The government is failing to properly address data protection, with almost 9,000 breaches recorded in 2014-15, a report from the National Audit Office has said.
Cabinet Office needs to coordinate data protection across Whitehall – Photo credit: Fotolia
The report published today, said that the Cabinet Office needed to make it much easier for departments to carry out the “critical” task of protecting their information from unauthorised access or loss.
The NAO said that the Cabinet Office “has not yet established a clear role for itself in coordinating and leading departments’ efforts to protect their information”.
It added that efforts to track performance are being hindered by patchy data and too many bodies with “overlapping responsibilities”.
A further issue raised in the report is a lack of clarity on the money spent on security. The NAO said that the Cabinet Office had collected data on the annual spend on security in 34 departments that suggested it was £300m – but that it also believed the actual costs are “several times” that figure.
The NAO said that the 17 biggest government departments recorded 8,995 data breaches in 2014-15. In addition, the UK government’s security arm GCHQ dealt with an average of 200 cyber-related national security incidents a month in 2015 – twice as many as in 2014.
The watchdog said that there were “at least” 12 separate teams in the centre of government with a role in safeguarding information, with the governance arrangements above them “unclear and fragmented”, and “no formal links” between the main players.
The NAO said that while the new National Cyber Security Centre – which launches next month to take the lead on shielding government networks from cyber-attack – will help pool “much of government’s cyber expertise”, a more wide-ranging shake-up is needed “to further enhance the protection of information”.
“The NCSC should streamline central government processes for dealing with information incidents in cyberspace,” the report said.
“However, the scale and pace of the challenges of protecting information are such that these structural changes are unlikely to be sufficient on their own unless Cabinet Office also supports departments in addressing the wider problems set out in this report. “
It added: “The NCSC is designed to work with government and the private sector: whether it has the capacity to do so effectively remains to be seen.”
Among its findings, the NAO said that departments have tended to treat information governance as a lower-order priority, and noted out that the Cabinet Office “does not provide a single set of governance standards for departments to follow, and does not collate or act upon identified weaknesses”.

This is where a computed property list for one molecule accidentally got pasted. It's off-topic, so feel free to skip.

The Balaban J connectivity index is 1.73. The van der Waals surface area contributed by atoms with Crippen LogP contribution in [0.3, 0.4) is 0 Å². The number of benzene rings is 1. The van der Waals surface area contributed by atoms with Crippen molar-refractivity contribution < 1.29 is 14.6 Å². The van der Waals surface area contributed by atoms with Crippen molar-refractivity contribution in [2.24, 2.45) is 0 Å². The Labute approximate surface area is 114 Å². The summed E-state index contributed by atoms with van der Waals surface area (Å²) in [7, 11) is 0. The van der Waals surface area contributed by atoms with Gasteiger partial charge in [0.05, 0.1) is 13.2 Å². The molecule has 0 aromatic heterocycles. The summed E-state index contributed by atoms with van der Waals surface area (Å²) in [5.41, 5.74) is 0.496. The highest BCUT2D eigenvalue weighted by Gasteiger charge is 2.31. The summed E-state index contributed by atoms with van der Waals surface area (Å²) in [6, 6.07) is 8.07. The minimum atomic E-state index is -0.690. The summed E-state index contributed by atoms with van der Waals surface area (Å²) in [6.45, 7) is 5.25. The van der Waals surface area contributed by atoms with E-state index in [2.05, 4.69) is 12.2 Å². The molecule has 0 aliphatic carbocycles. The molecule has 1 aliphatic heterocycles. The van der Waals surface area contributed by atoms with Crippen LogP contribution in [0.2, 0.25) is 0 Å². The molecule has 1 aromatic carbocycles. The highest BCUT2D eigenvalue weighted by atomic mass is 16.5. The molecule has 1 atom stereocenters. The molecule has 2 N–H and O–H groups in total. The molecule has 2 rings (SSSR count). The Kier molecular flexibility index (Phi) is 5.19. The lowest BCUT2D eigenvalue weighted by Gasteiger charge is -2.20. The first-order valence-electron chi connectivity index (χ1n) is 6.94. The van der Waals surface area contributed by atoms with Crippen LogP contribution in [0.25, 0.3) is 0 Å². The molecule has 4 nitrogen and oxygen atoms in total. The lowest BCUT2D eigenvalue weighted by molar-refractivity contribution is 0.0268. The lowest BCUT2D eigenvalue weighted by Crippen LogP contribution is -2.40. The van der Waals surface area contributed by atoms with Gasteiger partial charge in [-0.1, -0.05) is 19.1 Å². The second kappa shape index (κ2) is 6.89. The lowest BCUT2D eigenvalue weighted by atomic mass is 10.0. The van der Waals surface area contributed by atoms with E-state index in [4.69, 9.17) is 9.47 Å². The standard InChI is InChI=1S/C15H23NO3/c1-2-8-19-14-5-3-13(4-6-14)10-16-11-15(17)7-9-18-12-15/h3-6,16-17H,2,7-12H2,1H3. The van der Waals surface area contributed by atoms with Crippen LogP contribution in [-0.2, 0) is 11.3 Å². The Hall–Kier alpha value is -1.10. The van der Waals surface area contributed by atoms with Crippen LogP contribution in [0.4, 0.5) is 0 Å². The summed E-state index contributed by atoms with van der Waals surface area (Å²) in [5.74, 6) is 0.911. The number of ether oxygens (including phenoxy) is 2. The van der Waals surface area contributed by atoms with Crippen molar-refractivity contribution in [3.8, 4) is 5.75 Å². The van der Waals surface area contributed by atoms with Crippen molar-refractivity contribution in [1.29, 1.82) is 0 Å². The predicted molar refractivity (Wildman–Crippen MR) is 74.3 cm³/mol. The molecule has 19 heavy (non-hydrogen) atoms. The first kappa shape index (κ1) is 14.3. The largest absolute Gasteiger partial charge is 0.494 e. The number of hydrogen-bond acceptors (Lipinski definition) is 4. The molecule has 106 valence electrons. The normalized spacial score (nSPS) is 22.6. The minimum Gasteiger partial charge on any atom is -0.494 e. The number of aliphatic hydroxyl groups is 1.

“Only a few departments set security standards through their supply chain,” it added.
Meanwhile, the report said the Cabinet Office does not have access to “robust expenditure and benefits data” from departments that would allow the centre of government to take “informed strategic decisions on protecting information”.
And the watchdog said that, despite the creation of a dedicated civil service security profession in 2013, it remains “difficult for government to attract people with the right skills “to take on key cyber security roles.
That finding echoes comments made this week by a recruiter for the Ministry of Justice, who said people with cyber security skills “still don’t think working for government is cool”.
Departments were, the recruiter said in GOV.UK blogpost, still working to shake off the perception that government tech jobs meant working against “a massive legacy monolithic monster” and “trying to troubleshoot memory issues in a some mid-90s middleware”.
The NAO said demand for such skills across government was “growing and is likely to continue to grow”.
“Plans to cluster security teams may initially share scarce skills but will not solve the long-term challenge, and will pose questions for departmental accountability,” the watchdog’s report added.
Launching the NAO’s latest findings, the audit office’s head Amyas Morse said: “Protecting information while re-designing public services and introducing the technology necessary to support them is an increasingly complex challenge.
“To achieve this, the Cabinet Office, departments and the wider public sector need a new approach, in which the centre of government provides clear principles and guidance and departments increase their capacity to make informed decisions about the risks involved.”